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Parents of children with disabilities must plan ahead

All parents worry about what will happen to our children when they are gone. This is especially true of parents who have children with disabilities.

All parents worry about what will happen to our children when they are gone. This is especially true of parents who have children with disabilities. Because of medical advances, children with disabilities are outliving their parents with increasing frequency.

We’ve only lived in the Twin Cities for about four years. One of the first organizations we connected with when we moved here from Ohio was Arc Greater Twin Cities (Arc GTC). As the parent of a child with Down syndrome, I’m committed to the organization’s mission to help people with disabilities realize their goals, from the time they’re born until they pass away.

When Arc GTC asked my wife, Tara, and me to chair Arc’s upcoming fund-raising gala, how could we refuse? The gala will benefit Arc¹s Lifetime Assistance Program, which is just one example of Arc’s tireless advocacy on behalf of people with disabilities. Through this program, Tara and I will prepare for our son’s future when we’re not here.

The Lifetime Assistance Program combines long-term legal and financial planning with person-centered “quality of life planning.” These three aspects of planning ensure that family members with a disability have a framework for future supports and services, according to Anne Roehl, Lifetime Assistance Program specialist at Arc Greater Twin Cities. She says the goal of the program is to secure a high quality of life for people with disabilities after their parents are no longer able to provide that support.

“Through the planning process, we help individuals and their families identify and document what’s most important to them: What are their values, hopes, and dreams for the future?” she says.

More than a will or estate plan
To begin the process, families complete a planning guide that includes many aspects of an individual’s life, such as family relationships, likes, dislikes and religious preferences. Then, after several planning meetings, families develop a comprehensive lifelong support plan. The plan provides a roadmap for future services, based on the wishes and needs of a person with a disability and his or her family.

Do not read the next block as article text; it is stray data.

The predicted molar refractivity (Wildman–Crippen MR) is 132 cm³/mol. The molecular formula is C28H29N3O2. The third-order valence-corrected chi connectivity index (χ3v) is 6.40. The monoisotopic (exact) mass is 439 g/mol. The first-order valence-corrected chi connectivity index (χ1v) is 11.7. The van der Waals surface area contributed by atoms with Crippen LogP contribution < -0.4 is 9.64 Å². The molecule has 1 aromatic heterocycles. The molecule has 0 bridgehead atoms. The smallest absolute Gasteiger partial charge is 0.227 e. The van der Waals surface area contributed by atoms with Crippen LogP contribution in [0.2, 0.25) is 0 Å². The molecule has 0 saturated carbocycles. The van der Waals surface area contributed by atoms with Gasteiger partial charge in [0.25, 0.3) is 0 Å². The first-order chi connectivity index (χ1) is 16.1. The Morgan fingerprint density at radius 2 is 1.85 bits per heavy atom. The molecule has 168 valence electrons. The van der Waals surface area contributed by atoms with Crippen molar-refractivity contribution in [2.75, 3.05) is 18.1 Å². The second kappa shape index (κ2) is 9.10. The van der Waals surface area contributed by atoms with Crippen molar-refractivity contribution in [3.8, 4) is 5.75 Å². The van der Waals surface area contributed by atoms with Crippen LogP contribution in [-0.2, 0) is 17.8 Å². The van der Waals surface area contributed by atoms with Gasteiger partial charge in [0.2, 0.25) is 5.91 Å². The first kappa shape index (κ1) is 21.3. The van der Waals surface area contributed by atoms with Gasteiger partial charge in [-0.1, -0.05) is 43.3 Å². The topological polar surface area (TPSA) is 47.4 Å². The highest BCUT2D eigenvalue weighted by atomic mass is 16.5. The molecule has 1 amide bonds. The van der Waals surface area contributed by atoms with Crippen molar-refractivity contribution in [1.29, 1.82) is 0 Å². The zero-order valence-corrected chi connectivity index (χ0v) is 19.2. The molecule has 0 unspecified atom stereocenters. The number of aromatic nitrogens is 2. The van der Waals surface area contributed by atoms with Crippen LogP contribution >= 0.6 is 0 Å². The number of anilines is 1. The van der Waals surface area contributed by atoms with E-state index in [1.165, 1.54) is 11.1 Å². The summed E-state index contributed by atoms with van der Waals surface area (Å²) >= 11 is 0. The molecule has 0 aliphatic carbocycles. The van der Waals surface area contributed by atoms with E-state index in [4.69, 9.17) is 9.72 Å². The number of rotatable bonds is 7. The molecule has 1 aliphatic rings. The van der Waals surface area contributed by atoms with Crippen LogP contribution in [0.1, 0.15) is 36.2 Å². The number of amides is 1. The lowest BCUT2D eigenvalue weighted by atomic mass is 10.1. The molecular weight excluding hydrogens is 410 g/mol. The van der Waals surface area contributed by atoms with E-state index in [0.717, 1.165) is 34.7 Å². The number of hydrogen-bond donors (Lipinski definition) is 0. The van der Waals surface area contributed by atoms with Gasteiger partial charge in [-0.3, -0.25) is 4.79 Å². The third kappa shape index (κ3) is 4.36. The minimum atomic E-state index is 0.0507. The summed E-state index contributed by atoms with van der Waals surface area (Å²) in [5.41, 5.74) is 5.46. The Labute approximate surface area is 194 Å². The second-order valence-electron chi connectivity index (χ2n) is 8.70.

As part of its services, the Lifetime Assistance Program helps families plan from a financial and legal standpoint, providing information about special-needs trusts and guardianships, and connecting them with professionals who can help them achieve their plans.

The part of the Lifetime Assistance Program that particularly influenced our decision to use it was its quality-of-life specialist services. These services look out for the individual with the disability to ensure the hopes and dreams spelled out in the plan continue to be a part of his or her life after the parents are gone. (For details about the program, go here.)

Our biggest fear was that our son would be lonely when we are gone, and we wanted to be sure he would have people around him who cared about him. This aspect of the program absolutely addresses that.

Planning for such needs is critically important. In a 2005 MetLife survey, 68 percent of parents with children with disabilities had not prepared written plans, and 88 percent had not set up a trust to preserve Medicaid and Supplemental Social Security eligibility.

I’m in the financial-services business, and there’s a saying in my business that if you fail to plan, then you’re planning to fail. Thanks to the planning we’ve done together, Arc Greater Twin Cities has played a significant role in my family’s life, and it will continue to do so after Tara and I are gone.

Peter King is director of Merrill Lynch’s St. Paul & Associates division. He and his wife, Tara, are co-chairing the Feb. 27 Arcademy Gala, which is raising more than $200,000 to support services provided by Arc Greater Twin Cities. You can learn more here and here.